Just 41 by 14 km, at the southern end of the Caribbean, Tobago has avoided mega-developments to concentrate on its stunning natural world. From Buccoo reef and the legendary Nylon Pool to Turtle Beach, from Little Tobago to the rainforest reserve twittering with Caribbean birds, Tobago is a sheer delight for nature lovers.
There are hiking and wildlife tours, bird-watching walks, turtle wakes, jeep safaris and myriad opportunities for snorkeling or scuba diving. Most activities are best done with a local guide who will know where to go and how to keep safe.
Tobago Reef, Buccoo and Nylon Pool
The most famous Tobago reef spreads in a crescent shape, roughly eight km around, from Pigeon Point to Buccoo village. It took 10 000 years to grow, suffered some damage in the past but is now protected. To the south, a coral sandbar encloses the beautiful Nylon Pool, so named for its translucent waters, only a meter deep.
Carefully monitored, glass-bottom boats leave from the southwest tip of the island with snorkeling equipment. In the clear Caribbean waters, lipstick and blue parrotfish, rainbow, damsel, butterfly and others can be spotted among sea ferns, tube sponge, dead man’s fingers and fiery coral.
Also worth exploring are the Angel Reef and Japanese Garden between Speyside and Little Tobago Island, on the Atlantic coast.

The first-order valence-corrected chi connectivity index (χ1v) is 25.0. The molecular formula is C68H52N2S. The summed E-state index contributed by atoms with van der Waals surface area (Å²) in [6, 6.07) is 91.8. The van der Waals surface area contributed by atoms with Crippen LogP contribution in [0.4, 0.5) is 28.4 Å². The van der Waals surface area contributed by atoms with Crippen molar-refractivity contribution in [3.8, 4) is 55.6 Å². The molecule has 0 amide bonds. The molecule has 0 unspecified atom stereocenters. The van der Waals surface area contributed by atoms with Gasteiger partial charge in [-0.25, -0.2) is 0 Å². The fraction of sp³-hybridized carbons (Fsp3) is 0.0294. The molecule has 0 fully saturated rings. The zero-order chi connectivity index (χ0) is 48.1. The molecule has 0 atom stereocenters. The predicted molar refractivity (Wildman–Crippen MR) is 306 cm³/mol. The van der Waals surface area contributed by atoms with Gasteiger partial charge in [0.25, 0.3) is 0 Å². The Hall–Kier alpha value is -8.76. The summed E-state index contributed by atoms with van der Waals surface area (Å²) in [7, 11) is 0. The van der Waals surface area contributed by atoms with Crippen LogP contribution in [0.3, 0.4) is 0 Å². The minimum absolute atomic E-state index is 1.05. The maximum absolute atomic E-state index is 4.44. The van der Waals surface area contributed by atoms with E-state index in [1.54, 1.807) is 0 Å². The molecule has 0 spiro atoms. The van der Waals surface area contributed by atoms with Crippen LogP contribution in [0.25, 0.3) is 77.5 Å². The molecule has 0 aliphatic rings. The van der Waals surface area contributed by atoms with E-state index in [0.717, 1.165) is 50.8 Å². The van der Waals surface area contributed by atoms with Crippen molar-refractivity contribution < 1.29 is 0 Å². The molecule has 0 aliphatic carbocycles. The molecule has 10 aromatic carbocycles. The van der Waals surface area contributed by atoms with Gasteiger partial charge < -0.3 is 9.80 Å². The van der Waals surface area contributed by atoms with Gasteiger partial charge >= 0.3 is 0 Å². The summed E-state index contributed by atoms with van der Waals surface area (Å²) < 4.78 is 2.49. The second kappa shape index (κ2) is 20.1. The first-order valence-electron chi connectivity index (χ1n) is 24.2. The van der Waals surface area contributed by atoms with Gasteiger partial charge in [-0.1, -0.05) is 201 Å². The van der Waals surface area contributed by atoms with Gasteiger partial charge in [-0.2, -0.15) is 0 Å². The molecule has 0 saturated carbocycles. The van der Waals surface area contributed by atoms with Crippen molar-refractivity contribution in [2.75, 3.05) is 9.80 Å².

Turtle Beach Tobago
Framed by shrubs and trees on the Caribbean side, the steep stretch of Turtle Beach is a nesting site for soft-shelled leatherback turtles. Between mid-March and July, females return to the place where they were born to dig their nests in the sand, usually after dark.
Largest of all living turtles, the endangered leatherbacks weigh up to 700 kg, dive deeper and migrate further than any other. They lay 70 to 80 eggs per clutch but only a few hatchlings survive the short journey to the sea. Organizations such as sos-Tobago work to ensure their survival while qualified guides lead turtle watching tours in season.
Hawksbill and green sea turtles are also present in Tobago waters, leatherbacks have other important sites on the sister island of Trinidad.
Caribbean Birds and Rainforest, Little Tobago
Tobago claims the world’s oldest protected rainforest and although much was destroyed by Hurricane Flora in 1963, the canopy is recovering well, now reaching some 30-35 meters. There are boa constrictors but no venomous snakes, leaf cutter ants, trapdoor spiders, scorpions, whistling frogs and great tangles of lianas and aerial roots where heliconia splash color here and there. Waterfalls tumble in the undergrowth, paths are muddy, progress is slow but what matters is sightings, not distance.
An early start is likely to show Caribbean birds at their most active, a brightly colored motmot, a noisy flock of chacalaca, a blue-backed manakin, a hummingbird, a white-necked thrush. More can be spotted on the forest-clad island of Little Tobago, a 20-minute boat ride from Speyside, including frigates and red-billed tropicbirds nesting on the ground.